We left the abdomen open for several reasons, Leaving it open might change conditions for recurrence, oedema after this 6 hour plus operation might cause abdominal compartment syndrome, and there were bowel damages which might leak in the postop period in which case the open abdomen would immediately diagnose and control the leak.
Since nearly a year I experiment with a modification of the Bogota bag. Instead of suturing a piece of an infusion bag (or some other material) to the abdominal wall or the skin, I now take a 3M plastic bag designed for keeping the small bowel moist during aortic procedures. It is large enough to be spread over the bowel and be tacked in between the bowel and abdominal wall deep to the sides, (like one makes a bed). If one tacks in pieces of gause just a few centimetres between the abdominal wall and the plastic covered bowel the plastic will be kept in place. No suturing. This is very simple and takes much less time. One can remove the plastic and inspect and treat the abdominal cavity at convenience, and replace the plastic.
The procedure makes sure that there will be no adherences between bowel and abdominal wall. An emergency patient the other week, with grossly distended and swollen bowel had her abdomen closed on the seventh day easily when oedema was gone and the bowel had sunk into the abdominal cavity.
Most of the patients treated this way have been closed, a higher sucess rate than with the traditional Bogota bag in my experience. Another remarkable observation (though preliminary) is that the multiple organ failure syndrome and death from these terrible abdomens seems to disappear from the ICU, at least in postop cases. Another service in my hospital is not using planned open abdomen, and I have their cases as controls and reminder about what it used to be. I am sorry Moshe, this is level 5 evidence, fragmentary and observer biased, but it makes my mind work on the problem of abdominal pressure syndrome.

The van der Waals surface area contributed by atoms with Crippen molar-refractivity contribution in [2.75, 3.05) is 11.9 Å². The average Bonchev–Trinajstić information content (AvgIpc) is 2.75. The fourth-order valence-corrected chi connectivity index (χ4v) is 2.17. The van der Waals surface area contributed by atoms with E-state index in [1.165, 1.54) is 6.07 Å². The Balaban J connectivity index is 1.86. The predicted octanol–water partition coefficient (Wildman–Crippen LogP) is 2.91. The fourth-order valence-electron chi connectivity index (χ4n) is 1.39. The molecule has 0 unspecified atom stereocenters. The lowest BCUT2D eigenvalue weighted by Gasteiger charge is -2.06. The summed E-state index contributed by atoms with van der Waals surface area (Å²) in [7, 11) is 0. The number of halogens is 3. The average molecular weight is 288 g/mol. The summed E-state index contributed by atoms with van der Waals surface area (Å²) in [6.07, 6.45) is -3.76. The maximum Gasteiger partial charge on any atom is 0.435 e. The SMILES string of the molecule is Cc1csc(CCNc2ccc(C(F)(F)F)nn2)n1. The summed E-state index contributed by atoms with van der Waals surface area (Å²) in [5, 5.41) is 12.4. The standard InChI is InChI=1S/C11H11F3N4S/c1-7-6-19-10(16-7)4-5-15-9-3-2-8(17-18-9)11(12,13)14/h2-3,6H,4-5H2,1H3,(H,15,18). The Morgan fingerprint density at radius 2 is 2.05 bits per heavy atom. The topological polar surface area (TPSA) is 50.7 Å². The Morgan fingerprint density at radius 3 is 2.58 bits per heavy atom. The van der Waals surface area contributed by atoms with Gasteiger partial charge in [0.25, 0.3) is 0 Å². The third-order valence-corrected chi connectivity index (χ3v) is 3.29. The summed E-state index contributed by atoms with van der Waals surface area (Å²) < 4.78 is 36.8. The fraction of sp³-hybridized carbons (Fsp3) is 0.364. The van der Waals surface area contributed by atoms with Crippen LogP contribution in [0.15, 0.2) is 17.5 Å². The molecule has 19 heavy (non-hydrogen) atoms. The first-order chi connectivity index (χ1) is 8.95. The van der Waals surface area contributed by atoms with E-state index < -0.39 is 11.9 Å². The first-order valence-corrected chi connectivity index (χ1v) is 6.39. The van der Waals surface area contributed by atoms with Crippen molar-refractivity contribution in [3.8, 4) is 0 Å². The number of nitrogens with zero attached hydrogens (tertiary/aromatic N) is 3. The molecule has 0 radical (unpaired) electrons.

The lady with sclerosing peritonitis woke up on the ventilator and we could talk to her and explain the situation. She had been warned preoperatively that this might happen. She was doing fine, no fever, and no antibiotics.
Yesterday, two days postop, she was still doing fine, but now she had bowel contents under the plastic. I found a 2 mm hole in a part of bowel with serosal damage. I sutured the hole, and replaced the plastic. The hole is likely to result in a fistula but I may gain more time.
This lady had no fever, despite the bowel hole, her white cells had increased from 7 to 13. She is awake and no organ dysfunction. She had been given the single dose prophylactic antibiotic we use. Why should I reinstitute antibiotics now? Because of a bowel leak which is controlled and did not cause SIRS in a patient who seems responsive? Well, I gave in to pressure and she was put on imipenem.
I have never heard that antibiotics prevent bowel injuries, nor heals them, and I do not believe that antibiotics are necessary for contamination of open wounds, or for the treatment of bowel fistula.
However, everybody gives antibiotics for bacteria in the abdomen despite it does not make a leaking abdomen sterile. A closed abdomen with leakage is disastrous but is something totally different in an open abdomen.